Are Saltwater Pools Safe For Your Pets?

Pet owners who have pools can attest that some of our domesticated friends love to swim — especially dogs. Dogtipper agrees that pools offer pets a way to cool down in the warm months as they do for people. While not all dogs fancy a dip in the pool, if yours does, there's a high likelihood they'll ingest some pool water. Most of the time, your pet will only be in the pool when you're out there, too, so it's easier to keep an eye on things — like how much salty pool water they are consuming.

Before you get worried about your pup's safety, or the security of any other pet or animal that may take a sip from your saltwater pool, we have some details that may ease your mind. Your pet's wellbeing is a priority when it comes to how much salt is really in that pool and how to maintain a safe experience for your water-loving critters.

The saline content of your saltwater pool

You've probably heard that you shouldn't drink salt water — the saline content of oceans is far higher than that of your backyard pool, though. According to In The Swim, saltwater pools contain 3000 ppm of dissolved salt, not even enough for it to taste salty for most people. While you may not be able to taste it, too much salt water in the body can cause severe dehydration and even death, points out the National Ocean Service. If salt water isn't good for you, then it makes sense it's not something you want your pets ingesting regularly.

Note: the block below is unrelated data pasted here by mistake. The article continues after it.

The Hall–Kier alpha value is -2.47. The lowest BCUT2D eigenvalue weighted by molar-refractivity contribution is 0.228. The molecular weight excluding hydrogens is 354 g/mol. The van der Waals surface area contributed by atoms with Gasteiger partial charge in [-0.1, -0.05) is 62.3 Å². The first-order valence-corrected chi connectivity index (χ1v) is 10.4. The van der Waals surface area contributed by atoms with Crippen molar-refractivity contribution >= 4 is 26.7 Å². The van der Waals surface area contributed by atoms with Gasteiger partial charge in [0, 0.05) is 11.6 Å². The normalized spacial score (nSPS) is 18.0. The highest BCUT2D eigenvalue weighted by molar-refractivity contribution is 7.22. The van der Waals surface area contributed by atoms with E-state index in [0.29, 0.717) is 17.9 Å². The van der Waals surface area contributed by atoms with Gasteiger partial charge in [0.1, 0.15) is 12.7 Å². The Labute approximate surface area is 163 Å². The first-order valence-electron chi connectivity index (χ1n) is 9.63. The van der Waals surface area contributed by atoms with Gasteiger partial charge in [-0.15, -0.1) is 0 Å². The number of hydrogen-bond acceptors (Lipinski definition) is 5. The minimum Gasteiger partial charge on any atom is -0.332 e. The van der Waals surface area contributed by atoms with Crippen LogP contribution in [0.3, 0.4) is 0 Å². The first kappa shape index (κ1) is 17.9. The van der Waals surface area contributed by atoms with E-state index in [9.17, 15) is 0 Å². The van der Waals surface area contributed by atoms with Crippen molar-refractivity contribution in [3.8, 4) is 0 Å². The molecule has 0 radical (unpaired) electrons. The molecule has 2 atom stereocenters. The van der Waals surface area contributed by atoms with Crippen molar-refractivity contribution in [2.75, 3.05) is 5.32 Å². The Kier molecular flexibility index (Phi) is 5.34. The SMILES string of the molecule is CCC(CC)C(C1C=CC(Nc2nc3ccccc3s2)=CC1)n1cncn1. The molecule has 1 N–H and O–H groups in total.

Discount Salt Pool says that if you keep your saltwater pool clean and ensure it has the right amount of salt in it, your pet (and even you) swallowing some water from time to time won't be harmed. The key is to upkeep that pool and control how much water your pets ingest from the swimming hole. Test your salt levels and keep your pet away from the pool when you do any kind of treatment.

Control how much pool water your pet drinks

Aside from ensuring your pets aren't around the pool after treatments, there are other things you can do to help keep dogs and other pets from drinking more pool water than they naturally swallow during a quick dip. One thing you definitely want to do is to have fresh water available poolside so that they can get a refreshing, safe drink when they need it.

Never let your pets access the pool when there isn't someone around to watch them — just like you would with young children. This way, you can be sure they're not drinking too much pool water and that they're not getting exhausted swimming or having any other accidents around or in the pool. Dogtipper also reminds pet owners that the increased water intake during swimming can make your pet need to pee more -– so be sure to give your pooch some extra time outdoors to avoid indoor accidents.